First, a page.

The process for picking the next head of the Catholic Church is not exactly beginning well.
The first day of discussion was rocked by revelations of scandal, with Scottish Cardinal Keith O’Brien admitting that he had engaged in sexual misconduct not befitting a priest, archbishop or cardinal.
I know I’m just a simple Quaker, but I thought that one of the rules of being a priest, archbishop, or cardinal was that there was no room for sexual conduct, let alone misconduct. Isn’t sex of any kind on the permanent given-up-for-Lent list? (HT Hawkeye Pierce.) The only punishment for Cardinal O’Brien is that he can’t come to Rome to pick the next guy; he gets to stay home and presumably spend the rest of his days updating his profile on Manhunt (“Semi-retired and now available on Sundays. Can’t host.”)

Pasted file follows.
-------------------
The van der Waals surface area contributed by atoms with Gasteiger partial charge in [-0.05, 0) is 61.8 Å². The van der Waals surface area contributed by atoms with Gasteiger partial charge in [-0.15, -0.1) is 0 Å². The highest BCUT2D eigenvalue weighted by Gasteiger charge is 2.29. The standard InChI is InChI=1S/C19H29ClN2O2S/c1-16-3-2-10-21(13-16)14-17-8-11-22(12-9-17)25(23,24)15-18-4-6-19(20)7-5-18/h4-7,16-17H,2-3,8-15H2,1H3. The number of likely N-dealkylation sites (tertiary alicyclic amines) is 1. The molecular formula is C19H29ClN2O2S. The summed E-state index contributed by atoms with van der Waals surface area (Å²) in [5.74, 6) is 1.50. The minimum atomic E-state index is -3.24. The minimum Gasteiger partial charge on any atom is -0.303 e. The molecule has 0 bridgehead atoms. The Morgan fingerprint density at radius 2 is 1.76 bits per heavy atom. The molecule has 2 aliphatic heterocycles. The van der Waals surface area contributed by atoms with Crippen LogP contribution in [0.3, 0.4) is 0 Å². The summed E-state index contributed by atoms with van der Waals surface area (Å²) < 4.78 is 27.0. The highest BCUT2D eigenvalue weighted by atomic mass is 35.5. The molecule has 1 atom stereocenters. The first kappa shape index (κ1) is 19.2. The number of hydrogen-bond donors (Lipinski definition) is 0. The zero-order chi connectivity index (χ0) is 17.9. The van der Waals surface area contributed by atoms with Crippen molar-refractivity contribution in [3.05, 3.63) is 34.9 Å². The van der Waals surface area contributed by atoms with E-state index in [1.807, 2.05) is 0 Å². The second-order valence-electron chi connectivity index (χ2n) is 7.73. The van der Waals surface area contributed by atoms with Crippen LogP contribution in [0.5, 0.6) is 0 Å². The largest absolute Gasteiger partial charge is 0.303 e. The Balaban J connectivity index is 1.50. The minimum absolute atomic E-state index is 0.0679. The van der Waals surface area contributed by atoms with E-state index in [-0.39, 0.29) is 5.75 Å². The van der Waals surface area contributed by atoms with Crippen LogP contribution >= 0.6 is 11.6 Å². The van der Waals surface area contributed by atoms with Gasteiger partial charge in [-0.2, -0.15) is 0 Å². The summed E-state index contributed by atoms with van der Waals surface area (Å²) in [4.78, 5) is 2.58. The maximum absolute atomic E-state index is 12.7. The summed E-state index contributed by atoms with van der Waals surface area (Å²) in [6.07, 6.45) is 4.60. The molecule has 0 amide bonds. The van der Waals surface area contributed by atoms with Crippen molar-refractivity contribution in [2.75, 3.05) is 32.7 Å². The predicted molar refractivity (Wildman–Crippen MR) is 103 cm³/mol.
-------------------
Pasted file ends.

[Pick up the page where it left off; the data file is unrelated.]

I know this whole magilla about choosing a new pope is steeped in ceremony and secrecy that’s supposed to make it seem somehow sacred and holy, and it probably is to those who believe. Fine. But frankly when you get down to it, it’s not a whole lot different than a bunch of frat boys getting together for rush week to choose a new head drunkard, or some group like the Elks or Shriners getting together to induct a new member. The difference is that this particular enterprise has engaged in criminal conduct over the centuries and basically gotten away with it by claiming to be the direct conduit to a supernatural being. Whereas the Elks and the Shriners have actually done some good for their community.
Now if the cardinals were to race around St. Peter’s Square in those little red go-carts wearing their robes and pointy hats and all, they might have something going for them.